Read our Case Study from the Tree Care Industry

Now Actually supports Businesses in remaining compliant with the law.

The Challenge

This business had engaged individuals to support with the operational side of the business. The employment relationship was not clear. Given the nature, frequency and the type of work being conducted it was challenging to determine whether the individuals were Employees or Contractors. There were several conflicting variables that made it difficult to have a clearly defined answer.  

Secondary to this problem, if deemed Employees then it needed to be determined which award and remuneration rates were applicable. This also then questioned whether superannuation is due and operating conditions where applicable.  

The Solution

To successfully identify whether the individuals where Employees or Contractors we needed to conduct a full role analysis. This involved understanding the roles on both a macro and micro level.  

Once we were able to understand the frequency of the engagement, who was responsible for what, how they represented themselves in the marketplace and who was responsible for organising the work, we could then look at the tasks performed within each role. In doing this, we were able to undertake an award interpretation and classification. Which, in turn allowed us the ability to culminate a “Better of Overall Test (BOOTS) on the current company rates versus the award rates. 

Having gained this insight, we held sufficient data to present to both the client and their accountant to discuss the implications of both types of engagements in the business. This information not only related to wages, but around conditions of employment such as time keeping, breaks, allowances and superannuation liabilities.  Armed with this information, we spoke about potential Employer liabilities and financial implications associated with both types of engagements and how that looked from a comparative perspective.   

Consequently, through collaboration, as a collective we were able to make the conclusion that these individuals were Contractors. As a result, we were then able to introduce Contractor Agreements in place to safeguard the Employer.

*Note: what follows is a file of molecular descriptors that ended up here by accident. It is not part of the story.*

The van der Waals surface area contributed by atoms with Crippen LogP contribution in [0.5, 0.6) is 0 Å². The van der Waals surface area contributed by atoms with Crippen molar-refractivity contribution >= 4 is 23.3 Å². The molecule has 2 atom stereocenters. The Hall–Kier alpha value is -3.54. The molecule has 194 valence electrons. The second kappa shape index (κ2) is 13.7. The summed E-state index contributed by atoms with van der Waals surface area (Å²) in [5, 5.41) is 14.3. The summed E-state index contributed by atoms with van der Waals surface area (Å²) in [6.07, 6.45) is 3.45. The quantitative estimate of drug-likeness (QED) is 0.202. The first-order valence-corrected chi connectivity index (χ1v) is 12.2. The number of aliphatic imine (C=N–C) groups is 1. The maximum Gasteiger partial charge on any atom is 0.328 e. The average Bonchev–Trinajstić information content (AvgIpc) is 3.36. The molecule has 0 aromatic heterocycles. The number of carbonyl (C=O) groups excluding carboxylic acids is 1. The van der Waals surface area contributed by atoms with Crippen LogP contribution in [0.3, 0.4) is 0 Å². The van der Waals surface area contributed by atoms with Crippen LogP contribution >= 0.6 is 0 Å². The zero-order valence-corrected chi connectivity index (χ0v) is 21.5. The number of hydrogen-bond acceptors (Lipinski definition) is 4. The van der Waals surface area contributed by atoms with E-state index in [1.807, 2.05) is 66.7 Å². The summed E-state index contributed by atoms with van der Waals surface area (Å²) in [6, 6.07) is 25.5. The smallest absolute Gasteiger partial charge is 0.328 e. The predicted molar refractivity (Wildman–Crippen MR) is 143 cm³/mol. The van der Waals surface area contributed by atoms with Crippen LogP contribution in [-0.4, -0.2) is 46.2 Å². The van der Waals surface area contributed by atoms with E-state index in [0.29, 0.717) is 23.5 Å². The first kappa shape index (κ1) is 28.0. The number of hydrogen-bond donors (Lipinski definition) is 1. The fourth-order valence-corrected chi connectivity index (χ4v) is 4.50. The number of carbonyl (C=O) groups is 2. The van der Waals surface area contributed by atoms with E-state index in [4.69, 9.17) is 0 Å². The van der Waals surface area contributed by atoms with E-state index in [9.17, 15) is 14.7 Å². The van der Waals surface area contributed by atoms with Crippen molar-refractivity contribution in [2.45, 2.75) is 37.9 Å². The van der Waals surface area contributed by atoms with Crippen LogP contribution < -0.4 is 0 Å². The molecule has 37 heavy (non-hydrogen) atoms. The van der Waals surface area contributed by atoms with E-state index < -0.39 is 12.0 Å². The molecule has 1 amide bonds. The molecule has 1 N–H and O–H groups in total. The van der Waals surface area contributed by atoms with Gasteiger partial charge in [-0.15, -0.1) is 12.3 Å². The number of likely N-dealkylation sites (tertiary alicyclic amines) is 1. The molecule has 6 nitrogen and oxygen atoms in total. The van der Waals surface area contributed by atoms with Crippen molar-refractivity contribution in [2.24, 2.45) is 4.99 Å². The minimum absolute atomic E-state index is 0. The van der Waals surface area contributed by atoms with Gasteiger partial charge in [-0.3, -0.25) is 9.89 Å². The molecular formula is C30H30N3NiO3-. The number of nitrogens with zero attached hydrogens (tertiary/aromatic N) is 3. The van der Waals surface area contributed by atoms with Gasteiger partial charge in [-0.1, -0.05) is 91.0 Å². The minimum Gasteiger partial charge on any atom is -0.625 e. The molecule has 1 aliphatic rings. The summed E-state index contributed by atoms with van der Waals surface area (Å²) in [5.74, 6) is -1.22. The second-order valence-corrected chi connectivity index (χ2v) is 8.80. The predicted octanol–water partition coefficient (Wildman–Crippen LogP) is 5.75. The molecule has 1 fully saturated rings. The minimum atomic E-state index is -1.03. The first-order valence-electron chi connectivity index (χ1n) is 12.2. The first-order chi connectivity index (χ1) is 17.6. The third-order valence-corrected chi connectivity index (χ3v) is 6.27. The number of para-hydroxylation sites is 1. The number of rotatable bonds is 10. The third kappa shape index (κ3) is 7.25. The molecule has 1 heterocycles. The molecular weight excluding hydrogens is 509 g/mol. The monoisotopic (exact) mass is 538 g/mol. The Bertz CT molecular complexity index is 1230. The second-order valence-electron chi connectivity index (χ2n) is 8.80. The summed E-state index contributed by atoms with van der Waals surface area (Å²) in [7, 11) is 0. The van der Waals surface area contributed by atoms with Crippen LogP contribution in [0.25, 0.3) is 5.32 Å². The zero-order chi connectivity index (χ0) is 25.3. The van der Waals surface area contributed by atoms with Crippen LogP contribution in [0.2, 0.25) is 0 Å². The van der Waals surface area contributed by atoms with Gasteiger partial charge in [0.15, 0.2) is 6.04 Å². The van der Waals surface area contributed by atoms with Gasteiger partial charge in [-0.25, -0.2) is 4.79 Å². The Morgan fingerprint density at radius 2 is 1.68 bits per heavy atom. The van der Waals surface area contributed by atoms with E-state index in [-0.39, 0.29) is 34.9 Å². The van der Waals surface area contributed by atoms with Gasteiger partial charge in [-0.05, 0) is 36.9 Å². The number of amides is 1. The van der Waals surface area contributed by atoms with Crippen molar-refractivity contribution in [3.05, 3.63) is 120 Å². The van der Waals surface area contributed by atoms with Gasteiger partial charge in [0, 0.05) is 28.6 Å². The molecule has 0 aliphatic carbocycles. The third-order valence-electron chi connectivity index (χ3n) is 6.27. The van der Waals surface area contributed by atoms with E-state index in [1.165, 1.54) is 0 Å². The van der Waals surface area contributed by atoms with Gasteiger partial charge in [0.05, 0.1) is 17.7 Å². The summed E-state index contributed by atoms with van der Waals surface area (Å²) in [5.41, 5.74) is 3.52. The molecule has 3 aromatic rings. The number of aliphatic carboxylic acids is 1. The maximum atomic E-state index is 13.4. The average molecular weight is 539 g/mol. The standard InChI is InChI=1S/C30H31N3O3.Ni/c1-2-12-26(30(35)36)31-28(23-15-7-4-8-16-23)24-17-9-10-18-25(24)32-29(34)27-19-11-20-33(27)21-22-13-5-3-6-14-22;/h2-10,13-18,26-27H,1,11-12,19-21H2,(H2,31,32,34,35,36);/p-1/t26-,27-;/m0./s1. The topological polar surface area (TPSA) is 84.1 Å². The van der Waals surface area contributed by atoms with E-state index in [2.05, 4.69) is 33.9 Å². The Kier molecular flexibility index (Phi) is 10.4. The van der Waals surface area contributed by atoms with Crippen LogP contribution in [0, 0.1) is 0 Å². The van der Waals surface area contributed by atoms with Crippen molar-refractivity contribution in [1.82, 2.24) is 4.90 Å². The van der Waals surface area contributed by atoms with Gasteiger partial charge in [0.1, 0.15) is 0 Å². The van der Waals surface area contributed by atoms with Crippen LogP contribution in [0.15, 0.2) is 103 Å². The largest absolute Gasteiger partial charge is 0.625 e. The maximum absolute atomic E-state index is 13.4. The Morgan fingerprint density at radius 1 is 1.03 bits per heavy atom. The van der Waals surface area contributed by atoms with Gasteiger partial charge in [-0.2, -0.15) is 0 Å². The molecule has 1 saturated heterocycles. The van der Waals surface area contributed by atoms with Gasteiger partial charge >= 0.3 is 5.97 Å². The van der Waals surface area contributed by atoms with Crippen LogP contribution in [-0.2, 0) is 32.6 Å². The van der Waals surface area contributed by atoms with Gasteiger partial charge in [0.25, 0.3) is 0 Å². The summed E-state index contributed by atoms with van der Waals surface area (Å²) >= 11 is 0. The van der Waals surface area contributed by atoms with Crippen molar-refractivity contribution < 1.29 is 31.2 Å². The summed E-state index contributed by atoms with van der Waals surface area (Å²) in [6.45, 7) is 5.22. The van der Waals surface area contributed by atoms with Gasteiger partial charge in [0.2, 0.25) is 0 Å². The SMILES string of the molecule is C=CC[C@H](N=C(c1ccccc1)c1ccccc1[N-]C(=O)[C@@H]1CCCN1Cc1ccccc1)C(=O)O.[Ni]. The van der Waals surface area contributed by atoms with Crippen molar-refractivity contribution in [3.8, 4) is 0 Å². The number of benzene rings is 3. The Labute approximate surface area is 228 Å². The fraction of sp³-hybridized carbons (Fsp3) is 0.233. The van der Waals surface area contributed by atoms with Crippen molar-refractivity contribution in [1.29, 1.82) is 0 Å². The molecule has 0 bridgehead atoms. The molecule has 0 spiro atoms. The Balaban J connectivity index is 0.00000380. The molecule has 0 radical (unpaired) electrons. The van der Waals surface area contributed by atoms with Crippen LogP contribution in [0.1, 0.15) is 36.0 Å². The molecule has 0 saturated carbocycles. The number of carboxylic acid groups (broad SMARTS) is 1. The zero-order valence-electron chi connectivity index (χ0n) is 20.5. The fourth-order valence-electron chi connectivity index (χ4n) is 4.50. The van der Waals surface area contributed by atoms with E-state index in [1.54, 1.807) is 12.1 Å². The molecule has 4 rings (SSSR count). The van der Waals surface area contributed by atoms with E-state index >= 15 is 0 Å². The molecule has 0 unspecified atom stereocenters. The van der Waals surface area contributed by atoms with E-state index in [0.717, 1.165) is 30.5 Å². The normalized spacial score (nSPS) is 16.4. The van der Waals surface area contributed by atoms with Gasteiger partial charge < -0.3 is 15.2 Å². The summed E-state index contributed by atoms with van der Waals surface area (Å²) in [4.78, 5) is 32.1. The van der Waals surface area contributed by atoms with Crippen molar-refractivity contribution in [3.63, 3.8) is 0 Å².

By undertaking this scope of works the Employer was able to define his Employer financial obligations. In doing so he specified the employment relationship moving forward and introduced a safeguard via the Contractor Agreement to outline the terms and conditions of the employment relationship. This was also done to prevent Unfair Dismal claims and General Protection Claims from Fair Work in the future. Having financially analysed what was legally required in terms of payment against what was being provided also reinforced that the current arrangement was fair and reasonable.  

It also gave clarity around how the individuals represent themselves when engaging on behalf of the business and who is responsible for what. 


  • “As a small business owner, it’s hard to stay on top of employer obligations – I had engaged a number of people to assist me in my business. I was unsure as to whether or not these people were employees or contractors. I engaged Now Actually Human Resources to assist with understanding the differences and the obligations of both. In conjunction with my accountant, we were able to determine the best outcome for us and put in appropriate safeguards and paperwork.”

    Arborist Northern Territory

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